Why You Should Always Let The Contractor Know Your Budget

Kitchen and bath remodel’s are usually very large jobs. An average remodel will cost anywhere from thirty to sixty thousand dollars depending on materials. If you don’t give the contractor some idea of what you want to spend, you will create a frustrating process for both of you. If you feel you can’t trust your remodeling budget with a contractor then how will you trust a $40,000.00 remodel on your biggest asset?

How to Pay for a Remodel Without a Loan | Home Improvement Advice

How to pay for a remodel without a loan: When you can’t qualify for a loan and you don’t have the cash, try these 6 tips to fund your remodel. Source: How to Pay for a Remodel Without a Loan | Home Improvement Advice When you can’t qualify for a home equity line and you […]

10 Kitchen Layout Mistakes You Don’t Want to Make

Regardless of your style, a good kitchen layout is essential. Here are 10 mistakes to avoid in order to achieve a practical and elegant kitchen design. Source: 10 Kitchen Layout Mistakes You Don’t Want to Make  A lot of home activities — cooking, cleaning, eating, drinking, socializing — take place in the kitchen. That’s why it needs to […]

The One Question to Ask a Contractor Before Signing On the Dotted Line.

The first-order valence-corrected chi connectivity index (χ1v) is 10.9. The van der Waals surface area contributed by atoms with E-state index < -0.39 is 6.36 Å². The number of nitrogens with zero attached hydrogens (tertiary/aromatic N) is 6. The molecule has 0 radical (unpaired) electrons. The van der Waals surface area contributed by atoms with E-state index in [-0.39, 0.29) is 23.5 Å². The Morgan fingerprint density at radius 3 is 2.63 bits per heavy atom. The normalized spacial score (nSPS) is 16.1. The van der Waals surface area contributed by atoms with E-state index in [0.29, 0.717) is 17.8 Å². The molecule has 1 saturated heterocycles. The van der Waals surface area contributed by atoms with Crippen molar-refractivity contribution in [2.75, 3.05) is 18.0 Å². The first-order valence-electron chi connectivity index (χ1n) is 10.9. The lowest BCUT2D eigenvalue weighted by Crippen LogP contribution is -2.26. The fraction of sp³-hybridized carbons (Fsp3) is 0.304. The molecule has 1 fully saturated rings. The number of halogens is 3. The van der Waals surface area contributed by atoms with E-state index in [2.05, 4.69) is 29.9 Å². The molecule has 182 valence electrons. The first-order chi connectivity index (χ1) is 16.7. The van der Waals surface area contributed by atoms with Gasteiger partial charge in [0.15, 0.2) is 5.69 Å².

Do you sub out your work?

It is a very simple question but the most important. There is a definite market for subcontractors in the St. Louis area and people are building companies without employing one single person. What does this mean to homeowners?

Sales companies who sub out all of their work have a different set of rules when it comes to liability and control of the job-site.

The IRS and the Missouri Department of Revenue have a very clear set of guidelines when it comes to the difference between a subcontractor and an employee.

By definition of Missouri and Federal law a subcontractor must adhere to the following guidelines:

A sub supplies all of their own tools, equipment, and materials.
A sub makes their own hours and answers only to themselves.
A sub works for many different contractors and has a heavier workload than an employee. Often subs have many different jobs at one time.
A sub decides how much to charge instead of receiving a set amount of pay.
A sub supplies their own insurance. This includes workers compensation and liability.
A sub can easily slide people in and out of jobs without documentation and pay cash.
A sub can place a lien on your property if the general contractor does not pay them for the job they did, even if you already paid the general contractor.